35 Training
mrq edited this page 2023-03-22 22:14:47 +07:00

Training / Finetuning

This tab will contain a collection of sub-tabs pertaining to training.

!NOTE!: this page needs heavy cleanup. Please keep this in mind.


Before continuing, please be sure you have an adequate GPU. The bare minimum requirements depend on your GPU's architecture, VRAM capacity, and OS.

  • Windows + AMD: unfortunately, I cannot leverage DirectML to provide compatibility for training on Windows + AMD systems. If you're insistent on training, please use a Colab notebook.
  • Linux + AMD:
    • a card with at least 6GiB of VRAM (with bitsandbytes-rocm)
    • a card with at least 12GiB of VRAM (without bitsandbytes-rocm)
    • Pascal (10-series) and before: a card with at least 12GiB of VRAM.
    • Turing (20-series) and beyond: a card with at least 6GiB of VRAM.

Unfortunately, while the official documentation says Kepler-and-beyond cards are able to leverage some of BitsAndBytes' optimizations, in practice (at least on Windows), it seems it's only Turing-and-beyond. Some users have reported issues on Pascal GPUs, while others were able to get training to work with bitsandbytes, albeit with harmed performance.

To check if it works, you should see a message saying it is using BitsAndBytes optimizations on training startup.

Finetune Capabilities

Training/finetuning a model offers a lot of improvements over using the base model. This can range from:

  • better matching to a given voice's traits
    • for example, getting better David Hayter's Solid Snake
  • capturing an accent to generate voice samples from
    • personally untested, but has been done
  • teaching it an entire new language, like Japanese
    • personally tested on a dataset size of 14920 audio clips from a gacha I haven't played in ages, Japanese is replicated pretty decently
  • re-finetuning a finetuned model
    • for example, taking a finetuned language model, and making it specific for a character

If any of the above is of interest, then you're on the right track.

Prepare Dataset

This section will cover how to prepare a dataset for training.

  • Dataset Source: a valid folder under ./voice/, as if you were using it to generate with.
  • Language: language code to transcribe to (leave blank to auto-deduce):
    • beware, as specifying the wrong language will let whisper translate it, which is ultimately pointless if you're trying to train against.
  • Validation Text Length Threshold: transcription text lengths that are below this value are culled and placed in the validation dataset. Set 0 to ignore.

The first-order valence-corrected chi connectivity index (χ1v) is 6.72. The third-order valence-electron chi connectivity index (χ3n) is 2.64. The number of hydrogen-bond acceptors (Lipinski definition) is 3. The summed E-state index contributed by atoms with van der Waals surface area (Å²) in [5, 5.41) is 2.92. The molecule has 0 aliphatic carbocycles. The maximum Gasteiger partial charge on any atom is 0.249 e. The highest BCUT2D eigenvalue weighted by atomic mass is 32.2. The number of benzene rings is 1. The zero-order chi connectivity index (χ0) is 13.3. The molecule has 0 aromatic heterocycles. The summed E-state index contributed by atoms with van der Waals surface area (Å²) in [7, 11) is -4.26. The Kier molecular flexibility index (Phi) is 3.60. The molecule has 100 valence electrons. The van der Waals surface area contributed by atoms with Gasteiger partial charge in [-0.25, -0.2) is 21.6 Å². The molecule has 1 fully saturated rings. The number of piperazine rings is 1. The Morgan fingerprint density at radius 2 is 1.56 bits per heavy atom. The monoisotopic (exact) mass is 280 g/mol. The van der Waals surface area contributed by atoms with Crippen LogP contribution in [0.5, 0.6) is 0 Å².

• Validation Audio Length Threshold: audio lengths that are below this value are culled and placed in the validation dataset. Set 0 to ignore.
  • Skip Already Transcribed: skip transcribing a file if it's already processed and exists in the whisper.json file. Perfect if you're adding new files, and want to skip old files, while allowing you to re-transcribe files.
  • Slice Segments: trims your source, based on the timestamps returned by whisper.
    • !NOTE!: please, please manually curate your segments. These aren't always accurate; sometimes it will trim too liberally.
  • Trim Silence: leverages TorchAudio's VAD to trim out silence, reducing the actual size of the audio files, saving a little more processing time and VRAM consumption when training.
  • Slice Start Offset: offsets the beginning timestamp when slicing audio files.
  • Slice End Offset: offsets the end timestamp when slicing audio files.
  • Transcribe and Process: begin transcription, while also slicing if necessary, and binning lines into either the validation or training datasets.
  • (Re)Slice Audio: re-trims your source audios. Perfect if you did not prepare the dataset without slicing, or you modified the timestamps manually, and want to commit your changes.
  • (Re)Create Datasets: re-parses the whisper.json, creating the files necessary for the training and, if requested, validation datasets.
  • Whisper Backend: which Whisper backend to use. Currently supporting:
    • openai/whisper: the default, GPU backed implementation.
    • lightmare/whispercpp: an additional implementation. Leverages WhisperCPP with python bindings, lighter model sizes, and CPU backed.
      • !NOTE!: whispercpp is practically Linux only, as it requires a compiling environment that won't kick you in the balls like MSVC would on Windows.
    • m-bain/whisperx leverages stuff like VAD and phoneme-level ASR for better transcription.
      • !NOTE!: better transcription requires an HF-token. If you do not provide one within ./config/exec.json, you're better off just using another backend.
      • !NOTE!: this is not installed automatically, as it's a dependency parasite. You're on your own for installing this yourself.
  • Whisper Model: whisper model to transcribe against. Larger models boast more accuracy, at the cost of longer processing time, and VRAM consumption.